Maundy Thursday, April 9th 2009

( from Lutheran Church of the Master’s monthly publication, ‘The Mast’)

Traditionally in the Christian Church, this day is known as Maundy Thursday. The term ‘Maundy’ comes from the Latin word mandatum (from which we get our English word mandate), a verb that means “to give”, “to entrust”, or “to order”.  The term is usually  translated to “commandment”, from John’s account of that Thursday night.  According to the Fourth Gospel, as Jesus’ and the Disciples were eating their final meal together before Jesus’ arrest, he washed the disciple’s feet to illustrate humility and the spirit of servanthood.  After they had finished the meal, as they walked into the night toward Gethsemane, Jesus taught his disciples a “new” commandment, that was not really new  (John 13:34-35) :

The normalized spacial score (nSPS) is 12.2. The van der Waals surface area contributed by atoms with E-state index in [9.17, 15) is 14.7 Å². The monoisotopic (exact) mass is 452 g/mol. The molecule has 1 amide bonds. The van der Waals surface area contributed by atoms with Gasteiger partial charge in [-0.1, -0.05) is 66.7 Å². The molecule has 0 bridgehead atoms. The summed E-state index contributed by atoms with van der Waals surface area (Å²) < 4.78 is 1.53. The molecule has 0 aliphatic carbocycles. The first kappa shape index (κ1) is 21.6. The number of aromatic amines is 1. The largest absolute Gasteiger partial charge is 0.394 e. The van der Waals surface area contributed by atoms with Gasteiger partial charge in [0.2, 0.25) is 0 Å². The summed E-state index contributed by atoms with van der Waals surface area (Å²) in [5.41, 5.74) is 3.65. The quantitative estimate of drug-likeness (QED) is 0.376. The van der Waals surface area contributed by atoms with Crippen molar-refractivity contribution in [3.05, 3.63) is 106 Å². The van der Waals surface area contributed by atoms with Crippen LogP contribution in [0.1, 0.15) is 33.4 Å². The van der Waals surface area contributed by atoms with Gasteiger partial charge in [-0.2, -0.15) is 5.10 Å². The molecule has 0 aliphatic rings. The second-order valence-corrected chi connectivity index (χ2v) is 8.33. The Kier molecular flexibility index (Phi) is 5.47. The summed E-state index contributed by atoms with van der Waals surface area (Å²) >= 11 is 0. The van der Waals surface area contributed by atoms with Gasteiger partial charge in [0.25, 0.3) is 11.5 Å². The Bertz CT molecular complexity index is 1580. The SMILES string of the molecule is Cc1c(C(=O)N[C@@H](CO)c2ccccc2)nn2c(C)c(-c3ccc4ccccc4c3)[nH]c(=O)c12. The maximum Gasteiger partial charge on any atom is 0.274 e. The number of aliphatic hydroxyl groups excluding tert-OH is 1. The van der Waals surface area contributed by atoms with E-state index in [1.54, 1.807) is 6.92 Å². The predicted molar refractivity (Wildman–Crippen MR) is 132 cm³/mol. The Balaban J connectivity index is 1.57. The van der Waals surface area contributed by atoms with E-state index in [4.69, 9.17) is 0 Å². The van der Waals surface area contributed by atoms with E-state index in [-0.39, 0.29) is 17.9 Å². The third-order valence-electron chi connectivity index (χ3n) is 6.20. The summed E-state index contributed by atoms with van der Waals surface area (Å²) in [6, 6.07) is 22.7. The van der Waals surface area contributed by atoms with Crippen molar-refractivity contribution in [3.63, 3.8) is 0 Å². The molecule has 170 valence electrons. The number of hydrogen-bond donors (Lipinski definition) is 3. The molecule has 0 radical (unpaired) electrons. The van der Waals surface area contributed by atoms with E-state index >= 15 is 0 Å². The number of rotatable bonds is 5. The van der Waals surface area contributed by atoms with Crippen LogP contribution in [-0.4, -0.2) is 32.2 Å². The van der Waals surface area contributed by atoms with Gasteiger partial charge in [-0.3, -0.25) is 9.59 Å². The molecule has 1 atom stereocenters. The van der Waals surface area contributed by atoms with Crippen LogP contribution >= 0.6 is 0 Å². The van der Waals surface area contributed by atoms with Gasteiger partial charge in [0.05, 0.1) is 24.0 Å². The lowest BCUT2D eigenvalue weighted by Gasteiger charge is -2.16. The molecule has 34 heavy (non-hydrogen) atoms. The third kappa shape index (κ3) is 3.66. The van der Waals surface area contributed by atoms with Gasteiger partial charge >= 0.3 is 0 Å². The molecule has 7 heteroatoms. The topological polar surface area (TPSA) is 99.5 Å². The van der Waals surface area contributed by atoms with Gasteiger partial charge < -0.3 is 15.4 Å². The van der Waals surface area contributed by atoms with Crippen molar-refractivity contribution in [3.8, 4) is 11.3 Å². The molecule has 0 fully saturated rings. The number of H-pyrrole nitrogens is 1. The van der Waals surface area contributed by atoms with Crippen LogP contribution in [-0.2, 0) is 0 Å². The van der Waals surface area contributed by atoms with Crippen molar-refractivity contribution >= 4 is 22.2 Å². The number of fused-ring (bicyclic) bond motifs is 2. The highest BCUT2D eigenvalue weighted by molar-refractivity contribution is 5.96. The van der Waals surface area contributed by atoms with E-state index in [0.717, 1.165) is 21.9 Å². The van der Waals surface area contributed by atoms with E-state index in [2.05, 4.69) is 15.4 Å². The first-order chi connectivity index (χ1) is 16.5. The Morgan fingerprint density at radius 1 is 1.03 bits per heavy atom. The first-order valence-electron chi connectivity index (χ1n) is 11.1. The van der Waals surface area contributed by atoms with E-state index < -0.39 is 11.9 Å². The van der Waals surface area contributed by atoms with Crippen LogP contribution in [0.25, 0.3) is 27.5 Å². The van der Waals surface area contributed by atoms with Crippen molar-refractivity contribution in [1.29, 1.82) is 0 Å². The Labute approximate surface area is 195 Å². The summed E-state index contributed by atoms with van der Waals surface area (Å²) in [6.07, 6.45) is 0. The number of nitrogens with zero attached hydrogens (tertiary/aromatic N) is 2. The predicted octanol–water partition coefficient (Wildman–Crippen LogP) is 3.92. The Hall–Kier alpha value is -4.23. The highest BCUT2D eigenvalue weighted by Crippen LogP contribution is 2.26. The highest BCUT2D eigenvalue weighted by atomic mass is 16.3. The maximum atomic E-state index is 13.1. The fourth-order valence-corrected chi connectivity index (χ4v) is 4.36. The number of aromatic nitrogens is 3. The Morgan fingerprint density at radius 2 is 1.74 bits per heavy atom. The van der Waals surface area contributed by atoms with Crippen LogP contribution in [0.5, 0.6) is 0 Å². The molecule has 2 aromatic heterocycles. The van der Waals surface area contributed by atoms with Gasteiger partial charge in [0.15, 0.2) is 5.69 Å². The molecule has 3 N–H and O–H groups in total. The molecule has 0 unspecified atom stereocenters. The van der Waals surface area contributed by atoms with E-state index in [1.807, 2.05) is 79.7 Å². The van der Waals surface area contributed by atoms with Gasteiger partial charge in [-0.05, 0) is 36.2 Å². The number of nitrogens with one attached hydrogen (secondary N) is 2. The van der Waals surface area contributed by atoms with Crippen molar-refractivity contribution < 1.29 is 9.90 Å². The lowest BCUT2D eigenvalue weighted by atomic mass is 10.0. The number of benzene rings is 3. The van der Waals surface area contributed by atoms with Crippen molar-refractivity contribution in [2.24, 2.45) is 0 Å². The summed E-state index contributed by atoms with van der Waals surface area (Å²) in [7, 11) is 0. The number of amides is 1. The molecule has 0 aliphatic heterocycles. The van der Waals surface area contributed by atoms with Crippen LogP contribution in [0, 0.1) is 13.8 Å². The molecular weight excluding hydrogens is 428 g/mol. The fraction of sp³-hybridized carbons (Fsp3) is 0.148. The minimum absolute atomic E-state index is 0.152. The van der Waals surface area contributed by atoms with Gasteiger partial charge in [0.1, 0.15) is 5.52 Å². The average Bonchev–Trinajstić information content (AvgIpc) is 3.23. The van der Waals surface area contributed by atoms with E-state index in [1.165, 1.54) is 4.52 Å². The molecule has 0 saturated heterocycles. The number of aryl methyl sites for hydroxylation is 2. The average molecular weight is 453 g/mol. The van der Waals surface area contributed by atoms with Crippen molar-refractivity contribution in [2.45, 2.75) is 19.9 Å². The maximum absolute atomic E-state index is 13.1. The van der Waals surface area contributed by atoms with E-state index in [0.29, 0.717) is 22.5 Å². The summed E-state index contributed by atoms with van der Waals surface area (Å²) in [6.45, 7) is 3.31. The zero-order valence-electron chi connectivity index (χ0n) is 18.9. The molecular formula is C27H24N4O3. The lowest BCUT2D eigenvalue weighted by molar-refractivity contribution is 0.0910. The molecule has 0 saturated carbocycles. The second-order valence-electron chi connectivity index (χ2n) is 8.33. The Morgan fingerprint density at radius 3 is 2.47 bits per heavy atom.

“A new commandment I give to you, that you love one another; even as I have loved you, you also ought to love another.  By this everyone will know that you are my disciples, if you have love for one another.”

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In your opinion, are the word’s that Jesus spoke on that Thursday night, concerning loving one another, words of law, or are they words of gospel?

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32 Responses

  1. Gospel…*: ) accompanied by lavish grace!

    1 John 4:7-12 (New International Version)

    God’s Love and Ours

    7Dear friends, let us love one another, for love comes from God. Everyone who loves has been born of God and knows God. 8Whoever does not love does not know God, because God is love. 9This is how God showed his love among us: He sent his one and only Son into the world that we might live through him. 10This is love: not that we loved God, but that he loved us and sent his Son as an atoning sacrifice for our sins. 11Dear friends, since God so loved us, we also ought to love one another. 12No one has ever seen God; but if we love one another, God lives in us and his love is made complete in us.